This year, for example, the United Way started a women's initiative in hopes of getting more money from donors and new contributors, Mr. Lucas said. Those funds will be used for children's activities and programs, and more than $100,000 has been raised so far, he said.
Last year's United Way campaign raised $14.5 million, and the agency hopes to hit $14.7 million this year, he said.
“We're cautiously optimistic that the campaign is going to be OK,” Mr. Lucas said.
Toledo's Manor Care, Inc., expects to have its best United Way campaign yet, both in terms of the amount of money to be contributed and the number of employees participating. The nursing-home company, which hasn't been hurt by the softening economy, matches employee contributions $1 for $1 and made $335,000 in contributions for various senior citizen-related causes through its foundation this year, said spokesman Rick Rump.
“There really hasn't been any conscious effort to change anything,” he said. “Our business is doing well. At this point we don't expect any change [in giving next year], but that's today.”
Other area companies also don't expect a change in their annual contributions either through their foundations or directly, including Toledo's Owens-Illinois, Inc.; Tecumseh Products Co.; Bowling Green's Sky Financial Group, Inc.; and Archbold's Sauder Woodworking Co.
“It's pretty much a status quo here, and it's really been that way for a number of years. ... We haven't pulled back or accelerated,” said David Kay, Tecumseh Products' vice president, treasurer, and chief financial officer. The compressor and engine parts company donates hundreds of thousands of dollars annually and donates through the Herrick Charitable Trust.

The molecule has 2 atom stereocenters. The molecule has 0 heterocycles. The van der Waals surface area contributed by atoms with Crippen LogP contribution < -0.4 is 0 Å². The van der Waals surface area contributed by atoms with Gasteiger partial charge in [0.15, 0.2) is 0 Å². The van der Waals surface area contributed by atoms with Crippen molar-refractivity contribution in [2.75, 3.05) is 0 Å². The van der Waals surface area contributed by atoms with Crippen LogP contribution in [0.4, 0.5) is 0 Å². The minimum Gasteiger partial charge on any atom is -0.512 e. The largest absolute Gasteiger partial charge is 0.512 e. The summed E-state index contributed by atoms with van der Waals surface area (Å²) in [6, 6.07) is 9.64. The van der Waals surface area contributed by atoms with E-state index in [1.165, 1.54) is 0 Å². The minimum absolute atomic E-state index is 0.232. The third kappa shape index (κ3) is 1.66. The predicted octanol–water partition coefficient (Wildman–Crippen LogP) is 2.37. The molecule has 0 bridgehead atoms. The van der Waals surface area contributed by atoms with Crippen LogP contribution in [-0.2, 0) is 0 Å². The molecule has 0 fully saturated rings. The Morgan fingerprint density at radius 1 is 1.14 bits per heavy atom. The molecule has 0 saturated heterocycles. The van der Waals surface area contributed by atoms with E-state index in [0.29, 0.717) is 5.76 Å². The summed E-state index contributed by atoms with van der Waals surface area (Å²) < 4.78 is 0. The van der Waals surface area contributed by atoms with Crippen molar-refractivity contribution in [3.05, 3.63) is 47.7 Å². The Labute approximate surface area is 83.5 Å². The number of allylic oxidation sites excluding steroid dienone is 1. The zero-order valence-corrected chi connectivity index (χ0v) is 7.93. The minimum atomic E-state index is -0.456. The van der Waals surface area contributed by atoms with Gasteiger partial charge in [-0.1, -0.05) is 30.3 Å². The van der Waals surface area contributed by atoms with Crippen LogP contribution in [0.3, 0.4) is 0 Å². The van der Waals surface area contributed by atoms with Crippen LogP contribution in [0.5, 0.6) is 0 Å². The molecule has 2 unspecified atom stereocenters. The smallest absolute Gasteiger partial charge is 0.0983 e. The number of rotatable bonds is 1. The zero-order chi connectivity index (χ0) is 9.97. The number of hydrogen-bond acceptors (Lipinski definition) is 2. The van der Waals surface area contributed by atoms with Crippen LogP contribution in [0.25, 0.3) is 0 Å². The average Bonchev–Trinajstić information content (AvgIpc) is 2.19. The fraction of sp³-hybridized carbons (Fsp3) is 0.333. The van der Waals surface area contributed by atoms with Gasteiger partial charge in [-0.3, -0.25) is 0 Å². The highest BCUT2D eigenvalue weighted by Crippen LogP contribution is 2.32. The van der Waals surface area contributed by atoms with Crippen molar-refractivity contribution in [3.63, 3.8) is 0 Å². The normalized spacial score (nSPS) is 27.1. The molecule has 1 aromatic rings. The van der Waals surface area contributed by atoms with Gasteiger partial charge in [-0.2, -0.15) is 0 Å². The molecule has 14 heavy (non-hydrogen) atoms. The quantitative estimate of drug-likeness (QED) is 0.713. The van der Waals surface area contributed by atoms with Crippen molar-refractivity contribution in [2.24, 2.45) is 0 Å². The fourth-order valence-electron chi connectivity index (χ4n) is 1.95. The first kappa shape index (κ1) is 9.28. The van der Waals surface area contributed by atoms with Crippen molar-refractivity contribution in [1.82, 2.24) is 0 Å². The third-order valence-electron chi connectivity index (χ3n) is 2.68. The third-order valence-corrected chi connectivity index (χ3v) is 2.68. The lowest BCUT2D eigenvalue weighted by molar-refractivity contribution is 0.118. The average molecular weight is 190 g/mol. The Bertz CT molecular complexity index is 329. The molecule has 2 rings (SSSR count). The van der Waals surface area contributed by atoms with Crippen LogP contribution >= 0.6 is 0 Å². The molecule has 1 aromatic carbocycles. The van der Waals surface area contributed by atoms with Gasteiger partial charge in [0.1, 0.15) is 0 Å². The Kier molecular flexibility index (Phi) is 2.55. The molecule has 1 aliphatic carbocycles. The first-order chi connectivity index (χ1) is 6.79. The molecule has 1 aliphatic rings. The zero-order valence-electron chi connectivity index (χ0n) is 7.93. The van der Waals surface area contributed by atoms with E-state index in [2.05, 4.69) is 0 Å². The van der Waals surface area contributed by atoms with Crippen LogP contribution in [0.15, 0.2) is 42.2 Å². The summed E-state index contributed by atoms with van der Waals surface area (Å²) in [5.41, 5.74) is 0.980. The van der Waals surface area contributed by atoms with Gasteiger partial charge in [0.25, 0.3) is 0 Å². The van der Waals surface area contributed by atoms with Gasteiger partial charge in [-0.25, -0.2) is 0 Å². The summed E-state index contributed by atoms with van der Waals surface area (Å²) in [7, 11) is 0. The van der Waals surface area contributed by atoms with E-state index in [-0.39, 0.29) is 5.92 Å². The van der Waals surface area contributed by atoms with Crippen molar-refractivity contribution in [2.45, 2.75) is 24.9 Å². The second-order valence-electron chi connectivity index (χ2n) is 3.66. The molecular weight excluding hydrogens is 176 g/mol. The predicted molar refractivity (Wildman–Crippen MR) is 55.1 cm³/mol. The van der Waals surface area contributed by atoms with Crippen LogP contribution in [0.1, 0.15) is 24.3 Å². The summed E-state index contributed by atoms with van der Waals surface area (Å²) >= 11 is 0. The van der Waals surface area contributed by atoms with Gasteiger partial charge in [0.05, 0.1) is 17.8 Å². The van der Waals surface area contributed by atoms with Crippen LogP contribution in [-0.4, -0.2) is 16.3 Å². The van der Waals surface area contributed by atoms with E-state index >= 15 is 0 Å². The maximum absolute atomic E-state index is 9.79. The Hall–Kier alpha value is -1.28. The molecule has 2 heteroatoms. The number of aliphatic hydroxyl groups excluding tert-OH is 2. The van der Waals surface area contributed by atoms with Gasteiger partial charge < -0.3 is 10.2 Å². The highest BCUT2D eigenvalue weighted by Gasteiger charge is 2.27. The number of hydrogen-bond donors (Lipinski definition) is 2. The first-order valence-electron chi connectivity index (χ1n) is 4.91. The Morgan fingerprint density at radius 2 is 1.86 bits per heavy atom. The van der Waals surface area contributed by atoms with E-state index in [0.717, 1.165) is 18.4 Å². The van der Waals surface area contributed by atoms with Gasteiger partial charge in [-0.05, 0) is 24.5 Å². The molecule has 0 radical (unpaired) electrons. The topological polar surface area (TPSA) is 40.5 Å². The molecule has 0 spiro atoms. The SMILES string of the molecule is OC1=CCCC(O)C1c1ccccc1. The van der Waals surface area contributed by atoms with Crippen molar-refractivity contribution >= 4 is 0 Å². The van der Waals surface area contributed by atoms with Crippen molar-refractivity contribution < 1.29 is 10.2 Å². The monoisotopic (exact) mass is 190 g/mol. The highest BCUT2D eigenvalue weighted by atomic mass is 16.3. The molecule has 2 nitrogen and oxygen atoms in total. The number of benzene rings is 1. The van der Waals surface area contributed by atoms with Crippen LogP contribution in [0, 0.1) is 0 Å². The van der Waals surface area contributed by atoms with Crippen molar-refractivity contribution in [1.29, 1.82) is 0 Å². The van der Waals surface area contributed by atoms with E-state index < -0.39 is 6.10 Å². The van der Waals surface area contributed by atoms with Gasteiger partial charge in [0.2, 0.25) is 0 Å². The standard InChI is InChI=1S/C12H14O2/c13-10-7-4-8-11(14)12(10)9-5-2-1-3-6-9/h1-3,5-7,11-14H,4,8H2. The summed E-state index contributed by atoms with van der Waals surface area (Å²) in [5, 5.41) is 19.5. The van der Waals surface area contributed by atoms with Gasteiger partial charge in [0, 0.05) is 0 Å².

Sauder Woodworking's contributions don't rely on how the economy is doing, said Kevin Sauder, president and chief executive of the Archbold ready-to-assemble furniture company. In addition to this year's planned giving, which he declined to enumerate, the firm recently matched employee contributions to Sept. 11 funds $1 for $1, raising more than $55,000 all together.
“When it comes to corporate giving ... you have to have a long-term-commitment mindset,” Mr. Sauder said. “The organizations that you donate to depend on that.”
Corporate giving nationwide has hovered around 1 percent of pre-tax profits for most years since 1970 and has never exceeded 2.1 percent, according to the American Association of Fundraising Counsel, Inc., in Indianapolis.
Some companies will reallocate money for Sept. 11 funds within their usual giving levels, while others may see the acts as personal attacks on American business and react with an at least one-time increase, according to the association.
Even if companies donate less money to local charities, they can make other contributions to non-profit organizations, said Ms. Kiser of the Boston College center. They can mobilize volunteers, donate products and technology, lend executives, and make other moves, she said.